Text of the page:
China has long taken a cautious approach to controlling its staple grain import quota each year to ensure food security, but when it comes to other foodstuffs, overseas agricultural products are being warmly welcomed by the nation’s fast growing middle class. Thanks to the country’s fatter wallets and increasingly diverse diet, China imported 320,000 metric tons of fresh milk and 283,000 tons of mutton in 2014, up 73.5 and 9.3 percent year-on-year, according to the General Administration of Customs. The world’s most populous nation also purchased 71.4 million tons of soybeans and 383 million liters of wine from overseas markets, up 12.7 and 1.6 percent, respectively, from a year earlier…Full Article: China Daily Mar 2015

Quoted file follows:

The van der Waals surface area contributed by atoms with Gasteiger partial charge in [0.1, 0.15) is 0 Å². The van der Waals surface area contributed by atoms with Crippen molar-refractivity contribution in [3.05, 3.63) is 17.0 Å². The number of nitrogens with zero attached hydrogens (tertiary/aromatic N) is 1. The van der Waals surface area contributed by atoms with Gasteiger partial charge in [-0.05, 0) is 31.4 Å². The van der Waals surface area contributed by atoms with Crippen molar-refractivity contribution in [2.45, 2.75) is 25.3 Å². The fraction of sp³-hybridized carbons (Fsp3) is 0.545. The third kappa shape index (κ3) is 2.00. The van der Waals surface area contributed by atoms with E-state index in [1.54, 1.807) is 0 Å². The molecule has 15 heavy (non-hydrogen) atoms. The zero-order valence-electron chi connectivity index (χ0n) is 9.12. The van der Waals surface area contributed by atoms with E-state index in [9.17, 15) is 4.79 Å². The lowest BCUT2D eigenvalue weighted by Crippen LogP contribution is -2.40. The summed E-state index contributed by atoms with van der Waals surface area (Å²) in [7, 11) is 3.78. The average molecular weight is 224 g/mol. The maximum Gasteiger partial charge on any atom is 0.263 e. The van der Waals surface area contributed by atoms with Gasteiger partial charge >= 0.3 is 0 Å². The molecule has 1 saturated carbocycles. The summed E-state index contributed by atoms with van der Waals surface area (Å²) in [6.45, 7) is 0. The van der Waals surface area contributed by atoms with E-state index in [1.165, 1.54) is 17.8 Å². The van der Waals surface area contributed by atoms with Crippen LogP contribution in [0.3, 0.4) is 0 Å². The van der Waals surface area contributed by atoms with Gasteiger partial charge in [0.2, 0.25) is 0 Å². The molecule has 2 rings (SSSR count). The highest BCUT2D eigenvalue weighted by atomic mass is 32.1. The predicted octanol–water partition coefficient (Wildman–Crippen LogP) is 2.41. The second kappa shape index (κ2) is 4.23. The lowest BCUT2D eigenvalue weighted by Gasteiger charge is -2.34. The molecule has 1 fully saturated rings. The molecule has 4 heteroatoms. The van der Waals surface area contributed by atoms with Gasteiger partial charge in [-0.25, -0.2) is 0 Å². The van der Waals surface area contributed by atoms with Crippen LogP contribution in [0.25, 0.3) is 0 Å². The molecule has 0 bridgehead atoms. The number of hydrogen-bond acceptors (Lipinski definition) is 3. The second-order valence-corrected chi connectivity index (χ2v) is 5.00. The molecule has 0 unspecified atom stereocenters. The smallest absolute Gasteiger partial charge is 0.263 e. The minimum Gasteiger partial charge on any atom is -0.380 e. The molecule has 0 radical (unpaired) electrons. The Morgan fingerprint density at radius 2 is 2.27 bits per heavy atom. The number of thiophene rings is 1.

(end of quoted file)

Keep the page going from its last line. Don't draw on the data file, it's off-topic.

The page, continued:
- From 2008 to 2014, Chinese consumption of mutton (lamb meat) rose from 12 kg per capita to 17.2 kg per capita, and is expected to increase to 28 kg per capita sometime between 2017 and 2022.
- From 2008 to 2011, Chinese mutton (meat of an adult sheep) production has been relatively stagnant at approximately 3.9 million MTs. In 2011, China’s northern Inner Mongolia region had 35.6 million sheep (26% of China’s total supply) and produced 872,300 MTs of mutton (22% of China’s output).